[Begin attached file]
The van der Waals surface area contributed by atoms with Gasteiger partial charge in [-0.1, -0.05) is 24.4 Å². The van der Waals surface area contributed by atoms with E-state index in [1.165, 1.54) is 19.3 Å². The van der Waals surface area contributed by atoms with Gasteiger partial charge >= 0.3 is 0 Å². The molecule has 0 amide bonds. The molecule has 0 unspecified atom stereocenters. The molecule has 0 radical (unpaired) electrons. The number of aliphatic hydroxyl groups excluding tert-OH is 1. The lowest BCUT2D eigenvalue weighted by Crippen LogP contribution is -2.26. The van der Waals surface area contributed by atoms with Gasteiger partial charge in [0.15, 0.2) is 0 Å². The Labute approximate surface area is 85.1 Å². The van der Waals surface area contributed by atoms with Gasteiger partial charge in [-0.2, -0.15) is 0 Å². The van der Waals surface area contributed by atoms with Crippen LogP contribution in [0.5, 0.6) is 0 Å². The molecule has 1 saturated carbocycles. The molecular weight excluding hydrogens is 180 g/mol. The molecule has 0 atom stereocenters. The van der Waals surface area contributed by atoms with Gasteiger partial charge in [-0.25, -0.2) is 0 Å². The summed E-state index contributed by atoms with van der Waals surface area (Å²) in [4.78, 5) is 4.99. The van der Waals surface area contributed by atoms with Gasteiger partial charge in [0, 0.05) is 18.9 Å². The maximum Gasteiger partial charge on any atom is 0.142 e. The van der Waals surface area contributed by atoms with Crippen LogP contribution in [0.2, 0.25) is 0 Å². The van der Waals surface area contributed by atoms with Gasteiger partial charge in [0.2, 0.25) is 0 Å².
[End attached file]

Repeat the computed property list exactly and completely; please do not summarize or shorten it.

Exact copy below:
The van der Waals surface area contributed by atoms with Gasteiger partial charge in [-0.1, -0.05) is 24.4 Å². The van der Waals surface area contributed by atoms with E-state index in [1.165, 1.54) is 19.3 Å². The van der Waals surface area contributed by atoms with Gasteiger partial charge >= 0.3 is 0 Å². The molecule has 0 amide bonds. The molecule has 0 unspecified atom stereocenters. The molecule has 0 radical (unpaired) electrons. The number of aliphatic hydroxyl groups excluding tert-OH is 1. The lowest BCUT2D eigenvalue weighted by Crippen LogP contribution is -2.26. The van der Waals surface area contributed by atoms with Gasteiger partial charge in [0.15, 0.2) is 0 Å². The Labute approximate surface area is 85.1 Å². The van der Waals surface area contributed by atoms with Gasteiger partial charge in [-0.2, -0.15) is 0 Å². The van der Waals surface area contributed by atoms with Crippen LogP contribution in [0.5, 0.6) is 0 Å². The molecule has 1 saturated carbocycles. The molecular weight excluding hydrogens is 180 g/mol. The molecule has 0 atom stereocenters. The van der Waals surface area contributed by atoms with Gasteiger partial charge in [-0.25, -0.2) is 0 Å². The summed E-state index contributed by atoms with van der Waals surface area (Å²) in [4.78, 5) is 4.99. The van der Waals surface area contributed by atoms with Gasteiger partial charge in [0, 0.05) is 18.9 Å². The maximum Gasteiger partial charge on any atom is 0.142 e. The van der Waals surface area contributed by atoms with Crippen LogP contribution in [0.2, 0.25) is 0 Å². The van der Waals surface area contributed by atoms with Gasteiger partial charge in [0.2, 0.25) is 0 Å².